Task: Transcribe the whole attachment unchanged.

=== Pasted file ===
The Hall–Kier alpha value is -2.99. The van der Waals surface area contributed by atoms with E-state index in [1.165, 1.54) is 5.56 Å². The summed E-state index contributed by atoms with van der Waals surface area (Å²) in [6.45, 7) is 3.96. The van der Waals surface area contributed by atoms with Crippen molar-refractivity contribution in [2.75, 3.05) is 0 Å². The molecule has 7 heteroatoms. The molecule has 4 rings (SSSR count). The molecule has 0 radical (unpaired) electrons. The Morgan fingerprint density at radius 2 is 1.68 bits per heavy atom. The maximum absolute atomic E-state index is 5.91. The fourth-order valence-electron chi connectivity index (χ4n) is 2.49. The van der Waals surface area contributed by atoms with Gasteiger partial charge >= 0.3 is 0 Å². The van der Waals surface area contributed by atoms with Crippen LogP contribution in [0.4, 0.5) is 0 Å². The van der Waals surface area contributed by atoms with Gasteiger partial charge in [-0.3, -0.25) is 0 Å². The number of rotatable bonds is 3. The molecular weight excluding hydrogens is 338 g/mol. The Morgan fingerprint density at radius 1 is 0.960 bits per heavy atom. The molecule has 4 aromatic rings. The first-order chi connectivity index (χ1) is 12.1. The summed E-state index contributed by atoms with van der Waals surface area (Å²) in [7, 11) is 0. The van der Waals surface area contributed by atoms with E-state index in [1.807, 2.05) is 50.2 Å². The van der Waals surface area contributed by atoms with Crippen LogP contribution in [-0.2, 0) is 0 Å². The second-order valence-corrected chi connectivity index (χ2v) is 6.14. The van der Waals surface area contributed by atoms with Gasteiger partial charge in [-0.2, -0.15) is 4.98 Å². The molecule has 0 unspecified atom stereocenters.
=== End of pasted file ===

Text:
The Hall–Kier alpha value is -2.99. The van der Waals surface area contributed by atoms with E-state index in [1.165, 1.54) is 5.56 Å². The summed E-state index contributed by atoms with van der Waals surface area (Å²) in [6.45, 7) is 3.96. The van der Waals surface area contributed by atoms with Crippen molar-refractivity contribution in [2.75, 3.05) is 0 Å². The molecule has 7 heteroatoms. The molecule has 4 rings (SSSR count). The molecule has 0 radical (unpaired) electrons. The Morgan fingerprint density at radius 2 is 1.68 bits per heavy atom. The maximum absolute atomic E-state index is 5.91. The fourth-order valence-electron chi connectivity index (χ4n) is 2.49. The van der Waals surface area contributed by atoms with Gasteiger partial charge >= 0.3 is 0 Å². The van der Waals surface area contributed by atoms with Crippen LogP contribution in [0.4, 0.5) is 0 Å². The van der Waals surface area contributed by atoms with Gasteiger partial charge in [-0.3, -0.25) is 0 Å². The number of rotatable bonds is 3. The molecular weight excluding hydrogens is 338 g/mol. The Morgan fingerprint density at radius 1 is 0.960 bits per heavy atom. The molecule has 4 aromatic rings. The first-order chi connectivity index (χ1) is 12.1. The summed E-state index contributed by atoms with van der Waals surface area (Å²) in [7, 11) is 0. The van der Waals surface area contributed by atoms with E-state index in [1.807, 2.05) is 50.2 Å². The van der Waals surface area contributed by atoms with Crippen LogP contribution in [-0.2, 0) is 0 Å². The second-order valence-corrected chi connectivity index (χ2v) is 6.14. The van der Waals surface area contributed by atoms with Gasteiger partial charge in [-0.2, -0.15) is 4.98 Å². The molecule has 0 unspecified atom stereocenters.